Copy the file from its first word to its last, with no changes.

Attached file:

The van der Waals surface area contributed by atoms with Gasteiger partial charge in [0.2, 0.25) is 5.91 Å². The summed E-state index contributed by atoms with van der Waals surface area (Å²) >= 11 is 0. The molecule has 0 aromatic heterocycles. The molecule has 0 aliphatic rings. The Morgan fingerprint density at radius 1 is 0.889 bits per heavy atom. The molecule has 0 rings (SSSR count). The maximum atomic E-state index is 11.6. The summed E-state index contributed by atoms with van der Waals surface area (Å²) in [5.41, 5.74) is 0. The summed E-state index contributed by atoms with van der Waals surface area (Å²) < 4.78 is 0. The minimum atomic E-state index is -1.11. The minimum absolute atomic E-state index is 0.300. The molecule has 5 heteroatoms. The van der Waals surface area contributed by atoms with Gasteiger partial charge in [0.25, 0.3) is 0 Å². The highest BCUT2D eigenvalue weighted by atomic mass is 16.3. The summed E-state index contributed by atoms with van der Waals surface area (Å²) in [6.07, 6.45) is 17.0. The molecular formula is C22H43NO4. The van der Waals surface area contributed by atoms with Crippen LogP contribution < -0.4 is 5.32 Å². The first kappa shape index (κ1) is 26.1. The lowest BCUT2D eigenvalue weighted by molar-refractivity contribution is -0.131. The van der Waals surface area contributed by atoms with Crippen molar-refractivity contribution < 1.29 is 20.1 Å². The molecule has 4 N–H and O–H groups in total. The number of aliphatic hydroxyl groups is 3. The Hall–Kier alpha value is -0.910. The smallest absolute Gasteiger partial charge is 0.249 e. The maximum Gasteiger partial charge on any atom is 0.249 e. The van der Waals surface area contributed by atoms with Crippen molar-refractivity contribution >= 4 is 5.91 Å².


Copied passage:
The van der Waals surface area contributed by atoms with Gasteiger partial charge in [0.2, 0.25) is 5.91 Å². The summed E-state index contributed by atoms with van der Waals surface area (Å²) >= 11 is 0. The molecule has 0 aromatic heterocycles. The molecule has 0 aliphatic rings. The Morgan fingerprint density at radius 1 is 0.889 bits per heavy atom. The molecule has 0 rings (SSSR count). The maximum atomic E-state index is 11.6. The summed E-state index contributed by atoms with van der Waals surface area (Å²) in [5.41, 5.74) is 0. The summed E-state index contributed by atoms with van der Waals surface area (Å²) < 4.78 is 0. The minimum atomic E-state index is -1.11. The minimum absolute atomic E-state index is 0.300. The molecule has 5 heteroatoms. The van der Waals surface area contributed by atoms with Gasteiger partial charge in [0.25, 0.3) is 0 Å². The highest BCUT2D eigenvalue weighted by atomic mass is 16.3. The summed E-state index contributed by atoms with van der Waals surface area (Å²) in [6.07, 6.45) is 17.0. The molecular formula is C22H43NO4. The van der Waals surface area contributed by atoms with Crippen LogP contribution < -0.4 is 5.32 Å². The first kappa shape index (κ1) is 26.1. The lowest BCUT2D eigenvalue weighted by molar-refractivity contribution is -0.131. The van der Waals surface area contributed by atoms with Crippen molar-refractivity contribution < 1.29 is 20.1 Å². The molecule has 4 N–H and O–H groups in total. The number of aliphatic hydroxyl groups is 3. The Hall–Kier alpha value is -0.910. The smallest absolute Gasteiger partial charge is 0.249 e. The maximum Gasteiger partial charge on any atom is 0.249 e. The van der Waals surface area contributed by atoms with Crippen molar-refractivity contribution >= 4 is 5.91 Å².